Hunter Thompson may be gone, but he is definitely not forgotten. His final book, Hey Rube, is a collection of essays from his ESPN column, but don’t be fooled into thinking this is a book strictly about sports. He used his column as a springboard into a great many topics including his political views, ideas on sex, and the creation of the infamous sport “Shotgun Golf”.
Thompson is best known as an author, but digging deeper into his body of work you’ll find that he was a freelancer with major credits–The Nation, Rolling Stone, and a big variety of others. Thompson is what many would consider to be a unreliable flake, an unemployable liability to any editor unfortunate enough to have hired him. Thompson frequently blew deadlines for nation-wide magazines and missed the point of his assignments. His most important book–Fear and Loathing in Las Vegas, was the result of a horribly botched freelance gig for a major sports publication. Thompson was assigned to bring back some captions on a race and turned in literally thousands of words in commentary instead. Incidents like these did not keep him from getting work. Amazingly, he kept getting high-paying assignments. Thompson was damn near bulletproof.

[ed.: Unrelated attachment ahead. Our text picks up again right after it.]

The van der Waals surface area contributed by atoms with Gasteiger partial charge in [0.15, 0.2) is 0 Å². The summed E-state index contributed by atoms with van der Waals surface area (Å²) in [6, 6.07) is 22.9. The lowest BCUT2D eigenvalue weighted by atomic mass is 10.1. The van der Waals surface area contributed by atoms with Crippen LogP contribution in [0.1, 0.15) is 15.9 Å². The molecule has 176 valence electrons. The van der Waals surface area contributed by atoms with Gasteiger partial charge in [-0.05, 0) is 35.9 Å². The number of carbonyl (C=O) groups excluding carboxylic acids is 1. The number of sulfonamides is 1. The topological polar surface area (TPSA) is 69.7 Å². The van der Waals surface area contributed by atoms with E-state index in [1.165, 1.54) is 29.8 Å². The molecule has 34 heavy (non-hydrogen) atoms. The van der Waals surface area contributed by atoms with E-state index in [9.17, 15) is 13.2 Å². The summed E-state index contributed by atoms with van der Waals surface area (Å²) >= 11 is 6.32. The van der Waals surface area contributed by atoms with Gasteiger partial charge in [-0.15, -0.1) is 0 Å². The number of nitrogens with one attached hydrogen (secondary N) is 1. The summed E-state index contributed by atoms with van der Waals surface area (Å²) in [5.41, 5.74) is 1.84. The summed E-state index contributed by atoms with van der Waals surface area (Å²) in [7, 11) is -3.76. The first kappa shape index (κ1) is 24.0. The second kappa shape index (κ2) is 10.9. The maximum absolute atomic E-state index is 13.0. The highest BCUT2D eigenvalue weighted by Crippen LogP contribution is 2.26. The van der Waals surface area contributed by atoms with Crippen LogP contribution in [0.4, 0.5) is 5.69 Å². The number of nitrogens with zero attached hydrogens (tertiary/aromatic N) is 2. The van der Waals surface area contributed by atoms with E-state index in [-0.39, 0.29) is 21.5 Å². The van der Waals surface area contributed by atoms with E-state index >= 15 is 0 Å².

He was a force of nature, a contradictory whirlwind of massive hubris and self-doubt. As a survivor in the biz, he is a true hero–he somehow managed to overcome every career-ending disaster and bounce back with even larger assignments. There will be more books by Hunter Thompson to be sure–his estate promises several more collections of unpublished material– but this is the final one he put together under his own steam with intent to publish.
Buy Hey Rube! for $11.20